British communications watchdog Ofcom confirmed on Wednesday that it's imposing new rules on British Telecommunications (BT), which are set to regulate the margin between BT’s wholesale and retail superfast broadband prices.
"Superfast broadband forms a growing part of the overall broadband market and we expect it to become more important, with take-up increasing over the next couple of years,“ Ofcom says (opens in new tab).
"Ensuring that there is effective retail competition in superfast broadband is therefore important to maintaining the UK’s competitive retail broadband market, which benefits consumers.“
The number of households taking up BT's fibre connections has risen more than 3.7 million since Ofcom introduced the requirement for BT to allow other operators to use its network, with providers often offering speeds of up to 79Mbit/s, Hexus reports (opens in new tab).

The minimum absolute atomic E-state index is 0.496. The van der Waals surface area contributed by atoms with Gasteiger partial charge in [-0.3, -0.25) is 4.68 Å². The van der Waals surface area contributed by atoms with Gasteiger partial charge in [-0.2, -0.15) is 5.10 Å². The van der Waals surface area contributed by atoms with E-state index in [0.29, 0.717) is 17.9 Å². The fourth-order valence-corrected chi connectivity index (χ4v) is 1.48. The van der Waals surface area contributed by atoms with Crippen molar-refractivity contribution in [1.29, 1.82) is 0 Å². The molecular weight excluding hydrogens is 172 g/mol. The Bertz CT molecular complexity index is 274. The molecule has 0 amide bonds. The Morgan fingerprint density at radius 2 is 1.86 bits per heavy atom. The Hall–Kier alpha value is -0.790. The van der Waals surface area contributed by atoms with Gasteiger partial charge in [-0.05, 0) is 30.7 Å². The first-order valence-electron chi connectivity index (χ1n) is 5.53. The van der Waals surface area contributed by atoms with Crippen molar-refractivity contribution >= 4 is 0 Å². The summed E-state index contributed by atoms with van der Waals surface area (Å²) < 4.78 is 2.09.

The industry is now investing in upgrading the infrastructure to provide 'ultrafast' broadband services that will establish speeds of up to 1Gbit/s.
"Communication providers have access to BT’s next generation, superfast broadband network through a wholesale product called Virtual Unbundled Local Access (‘VULA’),“ Ofcom added.
"We are concerned that BT could distort the development of competition in superfast broadband by setting an insufficient margin between its wholesale VULA and retail superfast broadband prices. Therefore, this statement sets out detailed requirements on the minimum margin that BT must maintain.“
The new regulations should kick into action from 1 April Ofcom said, adding that BT would currently pass the test.
The regulator said (opens in new tab)it is confirming the new rule after receiving comments from the European Commission, and clarified that it will take into account changes to how BT distributes and charges for its sport content including the Champions League.